What Is Yoga Therapy

Yoga therapy is the adaptation and application of the tools of yoga to create a practice which serves an individual’s unique health conditions.  It’s about selecting the right tools for each person.

The Tools of Yoga Include

  • Postures – To address the body’s structural condition
  • Breath – To affect the nervous system, unplug from “fight-or-flight”, and cultivate calm or active energy, depending on your needs
  • Relaxation – To access the body’s natural healing abilities
  • Meditation – To develop a calmer, more objective outlook, which enhances immunity and longevity
  • Mantra/Chanting – To promote profound connection to your natural wisdom and higher purpose
  • Lifestyle Habits – To identify how our choices affect our health

 

How Can Yoga Therapy Help Me?

  • Structural conditions – such as back, hip, neck and shoulder pain, sciatica, carpal tunnel syndrome, and more …
  • Physiological conditions – such as arthritis, fibromyalgia, chronic pain, autoimmune conditions, asthma, diabetes, high blood pressure, heart conditions, osteoporosis, IBS/IBD, constipation, incontinence, and many more…
  • Emotional conditions – such as anxiety, depression, panic, stress management
  • Integrating deeper self-reflection into daily life – through techniques like pranayama (breath practice), relaxation, meditation, sound, and personal ritual

 

SCHEDULE A YOGA
THERAPY SESSION

Click Here to Schedule


FEES
$150 for the initial session, which includes
  •  Review of your health history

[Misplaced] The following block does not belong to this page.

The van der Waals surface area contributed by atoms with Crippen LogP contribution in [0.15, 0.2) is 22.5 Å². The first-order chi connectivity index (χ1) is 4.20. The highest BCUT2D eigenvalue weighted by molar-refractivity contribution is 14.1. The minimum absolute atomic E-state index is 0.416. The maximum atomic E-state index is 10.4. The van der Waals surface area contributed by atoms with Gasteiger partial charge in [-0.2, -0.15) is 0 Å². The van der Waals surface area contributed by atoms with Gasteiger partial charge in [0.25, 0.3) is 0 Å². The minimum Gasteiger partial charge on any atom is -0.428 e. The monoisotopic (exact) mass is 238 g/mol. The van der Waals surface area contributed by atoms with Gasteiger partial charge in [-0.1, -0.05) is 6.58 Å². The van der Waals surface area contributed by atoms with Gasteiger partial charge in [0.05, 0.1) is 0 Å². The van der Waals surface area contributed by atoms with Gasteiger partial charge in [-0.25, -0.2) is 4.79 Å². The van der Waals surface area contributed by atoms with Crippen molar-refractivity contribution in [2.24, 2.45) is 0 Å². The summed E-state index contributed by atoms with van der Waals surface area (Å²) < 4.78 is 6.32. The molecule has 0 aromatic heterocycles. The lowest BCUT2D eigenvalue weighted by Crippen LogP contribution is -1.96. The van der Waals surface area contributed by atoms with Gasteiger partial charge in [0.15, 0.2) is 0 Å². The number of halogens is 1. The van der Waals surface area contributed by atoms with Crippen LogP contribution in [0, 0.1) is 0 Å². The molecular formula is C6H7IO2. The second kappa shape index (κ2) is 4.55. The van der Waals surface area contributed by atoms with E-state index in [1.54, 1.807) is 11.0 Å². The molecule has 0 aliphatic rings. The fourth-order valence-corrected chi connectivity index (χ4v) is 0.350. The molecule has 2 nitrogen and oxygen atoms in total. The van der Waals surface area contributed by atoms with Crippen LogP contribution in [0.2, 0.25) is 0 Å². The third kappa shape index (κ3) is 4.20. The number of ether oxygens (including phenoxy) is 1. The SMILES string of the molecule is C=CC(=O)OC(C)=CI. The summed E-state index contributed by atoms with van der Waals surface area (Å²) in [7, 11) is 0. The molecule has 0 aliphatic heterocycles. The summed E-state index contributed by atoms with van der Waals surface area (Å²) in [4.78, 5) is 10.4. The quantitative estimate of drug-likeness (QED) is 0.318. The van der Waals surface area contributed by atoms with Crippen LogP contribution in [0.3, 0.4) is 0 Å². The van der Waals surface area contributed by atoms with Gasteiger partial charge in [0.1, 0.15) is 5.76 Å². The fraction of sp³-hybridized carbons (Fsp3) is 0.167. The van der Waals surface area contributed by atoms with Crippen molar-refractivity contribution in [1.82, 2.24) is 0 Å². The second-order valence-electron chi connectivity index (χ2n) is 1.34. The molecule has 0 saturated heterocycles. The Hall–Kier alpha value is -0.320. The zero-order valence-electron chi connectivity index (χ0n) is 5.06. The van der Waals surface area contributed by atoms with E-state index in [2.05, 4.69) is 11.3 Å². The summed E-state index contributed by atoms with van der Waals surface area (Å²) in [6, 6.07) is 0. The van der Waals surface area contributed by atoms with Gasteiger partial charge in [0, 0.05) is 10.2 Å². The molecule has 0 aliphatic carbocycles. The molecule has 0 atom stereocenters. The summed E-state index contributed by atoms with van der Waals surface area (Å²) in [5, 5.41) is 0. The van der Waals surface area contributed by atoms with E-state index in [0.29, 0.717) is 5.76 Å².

• Assessment of current condition
  •  Development, documentation, and instruction of personalized practice
$100 for follow up sessions, which include review and refinement of practice, and ongoing plan.
Sessions are held at Sanare Center for Integrative Medicine, 35 Olcott Square. Bernardsville, NJ, 07924, or in your home or office. Phone consultations between sessions $35/30 minutes

In contrast to yoga teaching in general, where teachers focus on conveying yoga methods and practices, yoga therapists fundamentally focus on the client’s needs.

Their job is to understand why their client has come to see them and to determine what they can do to support them. After an appropriate intake and assessment, yoga therapists will often focus on the specific symptoms, for example, pain management, fatigue or sleeplessness.

The therapist’s job is less about teaching yoga techniques and more about helping clients to overcome their challenges and gain their independence. Hence, the job of the therapist represents a different focus and requires a different education.

[From “The Distinction Between a Yoga Class and a Yoga Therapy Session” by Gary Kraftsow, International Journal of Yoga Therapy, No. 24 (2014).]